Saturday, April 02, 2005

Weekend Edition: Blame it on The Ramones

In college I did a rotten thing to the features editor of the Lehigh Brown & White—which was, indeed, the actual name of my college newspaper. (The Lehigh sports teams were called “The Engineers” back then, so I guess the “Brown & White” wasn’t so horrible by comparison.)

Sitting around a table with friends at Smuggler’s Tavern one night, we decided for some reason (drafts were 25c, as I recall, which was probably the reason) that it would be a good idea to create, out of whole cloth, a punk-rocker supposedly giving a concert at a venue nearby.

And I would write a review of the fake concert for the Brown & White.

The idea arose from two facts: one, The Ramones had just taken over the New York music scene with an album, "The Ramones," that had made Led Zeppelin seem bloated and irrelevant; and two, among the friends sitting around the table was a guy named Mickey who announced his goal in life was to be a punk-rocker like Joey Ramone.

So, in the space of an hour or two, we created a disturbing young individual named “Jus Mick,” gave him a back-story that might seem believable given the out-of-nowhere success of The Ramones, and plotted how to get the whole thing in print, which, unfortunately for my editor at the paper turned out to be a lot easier than we imagined.

All it took was an 8x10 glossy and a press release.

We took pictures of the real Mickey in the alley behind our apartment, wearing a leather Ramones-style jacket, with combed-down hair and a cigarette hanging casually from his sneering lips. I then wrote a fake press release announcing the concert, and we sent the press release and the 8-by-10 black-and-white glossy of the hot new punk rocker “Jus Mick” to the features editor of the newspaper.

Sometime later I followed up with a call to the editor and volunteered to review the concert, and she gladly gave me the assignment.

To this day I have no idea why we went to such extraordinary lengths to conceive and execute a plan that involved more effort than we put into other activities such as term papers, for example, or final exams.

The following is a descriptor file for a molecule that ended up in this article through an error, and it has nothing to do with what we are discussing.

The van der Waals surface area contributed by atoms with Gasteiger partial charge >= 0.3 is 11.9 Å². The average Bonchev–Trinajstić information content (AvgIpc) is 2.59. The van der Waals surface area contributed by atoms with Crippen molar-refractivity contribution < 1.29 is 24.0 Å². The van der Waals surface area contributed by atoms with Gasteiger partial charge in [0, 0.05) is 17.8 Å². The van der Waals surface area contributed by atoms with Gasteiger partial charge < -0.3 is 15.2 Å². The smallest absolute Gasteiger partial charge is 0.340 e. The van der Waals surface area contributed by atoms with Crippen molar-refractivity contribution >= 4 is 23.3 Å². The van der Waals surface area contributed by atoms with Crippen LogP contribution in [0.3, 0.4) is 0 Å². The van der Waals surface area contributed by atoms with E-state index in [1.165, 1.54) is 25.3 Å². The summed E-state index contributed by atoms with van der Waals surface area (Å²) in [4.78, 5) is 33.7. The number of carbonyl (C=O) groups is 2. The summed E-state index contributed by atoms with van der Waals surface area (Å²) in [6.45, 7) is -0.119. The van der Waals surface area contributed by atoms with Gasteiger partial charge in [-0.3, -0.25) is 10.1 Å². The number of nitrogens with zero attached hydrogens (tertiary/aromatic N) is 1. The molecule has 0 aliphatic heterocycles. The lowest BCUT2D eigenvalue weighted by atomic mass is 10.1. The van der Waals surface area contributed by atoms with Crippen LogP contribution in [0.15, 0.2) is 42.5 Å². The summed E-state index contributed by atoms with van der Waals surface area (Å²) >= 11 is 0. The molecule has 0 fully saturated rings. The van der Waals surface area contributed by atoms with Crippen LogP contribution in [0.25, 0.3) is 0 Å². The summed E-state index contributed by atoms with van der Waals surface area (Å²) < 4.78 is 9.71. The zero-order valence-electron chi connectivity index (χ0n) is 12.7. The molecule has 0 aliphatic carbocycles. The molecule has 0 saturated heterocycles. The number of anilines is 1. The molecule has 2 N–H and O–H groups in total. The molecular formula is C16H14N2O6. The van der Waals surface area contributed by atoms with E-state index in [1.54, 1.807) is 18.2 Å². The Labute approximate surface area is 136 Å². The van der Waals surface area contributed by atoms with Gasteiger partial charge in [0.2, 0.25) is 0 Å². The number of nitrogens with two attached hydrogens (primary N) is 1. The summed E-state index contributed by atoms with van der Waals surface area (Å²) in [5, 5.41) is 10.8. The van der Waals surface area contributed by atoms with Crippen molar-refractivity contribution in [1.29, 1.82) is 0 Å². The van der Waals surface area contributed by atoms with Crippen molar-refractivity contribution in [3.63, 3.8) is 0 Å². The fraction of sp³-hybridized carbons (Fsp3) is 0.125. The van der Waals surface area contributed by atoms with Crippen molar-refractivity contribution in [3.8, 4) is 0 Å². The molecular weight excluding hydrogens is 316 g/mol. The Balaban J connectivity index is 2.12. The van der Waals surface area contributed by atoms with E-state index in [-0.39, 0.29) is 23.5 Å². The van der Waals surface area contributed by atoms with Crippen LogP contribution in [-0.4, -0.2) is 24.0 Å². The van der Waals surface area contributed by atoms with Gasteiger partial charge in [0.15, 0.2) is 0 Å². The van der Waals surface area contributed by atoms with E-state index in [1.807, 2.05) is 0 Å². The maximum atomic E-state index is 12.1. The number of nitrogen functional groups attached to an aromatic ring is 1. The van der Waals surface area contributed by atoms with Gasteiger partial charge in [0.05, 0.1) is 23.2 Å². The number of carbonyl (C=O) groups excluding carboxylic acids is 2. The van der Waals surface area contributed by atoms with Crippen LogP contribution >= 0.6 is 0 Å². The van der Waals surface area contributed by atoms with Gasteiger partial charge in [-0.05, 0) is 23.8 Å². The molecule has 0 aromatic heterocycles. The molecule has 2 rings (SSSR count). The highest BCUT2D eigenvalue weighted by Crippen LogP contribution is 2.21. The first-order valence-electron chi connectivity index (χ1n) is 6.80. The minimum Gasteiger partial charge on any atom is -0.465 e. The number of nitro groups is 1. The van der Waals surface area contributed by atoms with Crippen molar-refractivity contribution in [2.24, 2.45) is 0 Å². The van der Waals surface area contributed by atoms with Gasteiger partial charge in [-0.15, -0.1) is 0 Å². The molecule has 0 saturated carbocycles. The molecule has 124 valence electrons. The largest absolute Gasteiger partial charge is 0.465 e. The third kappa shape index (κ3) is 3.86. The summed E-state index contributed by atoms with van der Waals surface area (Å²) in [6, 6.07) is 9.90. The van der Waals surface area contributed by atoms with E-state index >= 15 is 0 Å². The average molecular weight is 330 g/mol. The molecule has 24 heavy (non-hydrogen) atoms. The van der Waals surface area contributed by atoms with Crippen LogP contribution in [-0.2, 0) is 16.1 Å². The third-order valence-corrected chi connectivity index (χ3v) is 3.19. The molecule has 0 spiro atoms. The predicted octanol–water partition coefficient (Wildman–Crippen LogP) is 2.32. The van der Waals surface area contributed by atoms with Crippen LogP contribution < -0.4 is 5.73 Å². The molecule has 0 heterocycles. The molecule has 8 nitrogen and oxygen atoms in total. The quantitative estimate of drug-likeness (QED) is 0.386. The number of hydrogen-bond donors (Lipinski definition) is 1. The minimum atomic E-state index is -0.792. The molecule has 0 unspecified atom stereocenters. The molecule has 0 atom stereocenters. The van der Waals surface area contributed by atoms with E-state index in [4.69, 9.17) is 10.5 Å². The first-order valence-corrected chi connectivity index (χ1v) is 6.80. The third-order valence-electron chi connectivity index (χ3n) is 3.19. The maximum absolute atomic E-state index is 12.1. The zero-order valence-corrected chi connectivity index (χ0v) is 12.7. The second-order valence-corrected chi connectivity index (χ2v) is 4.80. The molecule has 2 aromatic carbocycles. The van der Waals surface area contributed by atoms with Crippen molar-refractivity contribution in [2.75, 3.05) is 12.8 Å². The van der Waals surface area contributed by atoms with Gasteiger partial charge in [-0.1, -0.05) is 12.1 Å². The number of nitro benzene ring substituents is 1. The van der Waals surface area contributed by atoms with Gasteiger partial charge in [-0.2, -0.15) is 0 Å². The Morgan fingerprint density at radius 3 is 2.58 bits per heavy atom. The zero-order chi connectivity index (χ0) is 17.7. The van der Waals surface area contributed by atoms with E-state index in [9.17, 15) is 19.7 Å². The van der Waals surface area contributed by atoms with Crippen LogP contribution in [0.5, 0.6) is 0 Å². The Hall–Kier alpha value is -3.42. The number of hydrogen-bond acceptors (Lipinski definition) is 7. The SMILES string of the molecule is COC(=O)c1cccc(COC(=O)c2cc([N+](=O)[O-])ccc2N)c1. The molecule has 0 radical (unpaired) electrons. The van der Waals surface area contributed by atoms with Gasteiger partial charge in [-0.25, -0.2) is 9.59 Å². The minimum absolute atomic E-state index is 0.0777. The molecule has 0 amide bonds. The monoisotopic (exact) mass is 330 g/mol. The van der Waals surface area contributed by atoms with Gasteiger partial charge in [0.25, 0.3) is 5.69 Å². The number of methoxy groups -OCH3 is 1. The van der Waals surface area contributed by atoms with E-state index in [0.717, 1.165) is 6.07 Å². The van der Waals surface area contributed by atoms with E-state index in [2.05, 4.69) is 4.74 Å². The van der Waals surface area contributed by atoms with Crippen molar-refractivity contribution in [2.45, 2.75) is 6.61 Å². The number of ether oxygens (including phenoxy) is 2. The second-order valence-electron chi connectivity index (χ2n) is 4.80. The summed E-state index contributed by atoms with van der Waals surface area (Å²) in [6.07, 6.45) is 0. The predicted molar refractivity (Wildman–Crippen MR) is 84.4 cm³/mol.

There was just something about The Ramones that made people do things, stupid things.

I think it was that picture from the first album cover: they looked impossibly cool, dangerous, hard...and the music sounded exactly the same way.

I never saw them live, but even on film the shows were like nothing else. Joey, the singer with a ridiculous amount of black hair, would say something unintelligible to the crowd (he looked a lot like “Thing” on the Addams Family, and you were never sure what was his front or his back).

Then Dee-Dee would scream “ONE-TWO-THREE-FOUR” (although he might have in fact been screaming “How do I love thee? Let me count the ways,” for all you could hear actual distinguishable words)...then there would be a brief, split-second pause before the music started, and blew the doors off the place.

Two minutes later the song stopped like somebody pulled the speakers—no Zeppelin-style Jimmy Page fifteen minute guitar noodling, no John Bonham shoot-me-please drum solo.

Just stop.

Then a brief mumble from Joey and suddenly, out of the darkness, Dee-Dee again screaming “ONE-TWO-THREE-FOUR” (or, perhaps, “My love is like a red, red rose”), and blam—another two minutes of total Ramones sound.

Which is why, back in 1977, our friend Mickey wanted to be a dangerously cool punk rocker called “Jus Mick.” (The name came about after much intense debate when Mickey himself said, “How about just ‘Mick’?”)

In my review, I gave “Jus Mick” a very dangerous, Iggy Pop-style persona, breaking beer bottles over his own head, crawling around the stage on the broken glass and throwing himself into the crowd (I do not believe the term mosh pit had been created back then). The deception did not merely involve describing “Jus Mick” on stage however—I had to create opening acts as well as songs, lyrics, and the fans themselves.

The Brown & White published my review in its entirely, including the picture of a leering, leathered, middle class Junior named Mickey, in an alley a block from campus. We congratulated ourselves that night at Smuggler’s and went about the rest of our college experience, which mainly, to the best of my recollection, revolved around foosball.
I didn't give it another thought.

Then, a week or two later I got a phone call from the editor asking if I could meet her at the cafeteria.

I went. She was sitting at a table, not looking too happy.

“There’s a rumor going around that the review you wrote was a fake, that there’s no such band,” she said. She looked at me the same way she might have looked at her father after hearing from her older, meaner brother that the family dog had been put to sleep, hoping against hope that her father would deny it.

I told her it was true. “I made up the whole thing.” I said it straight out, because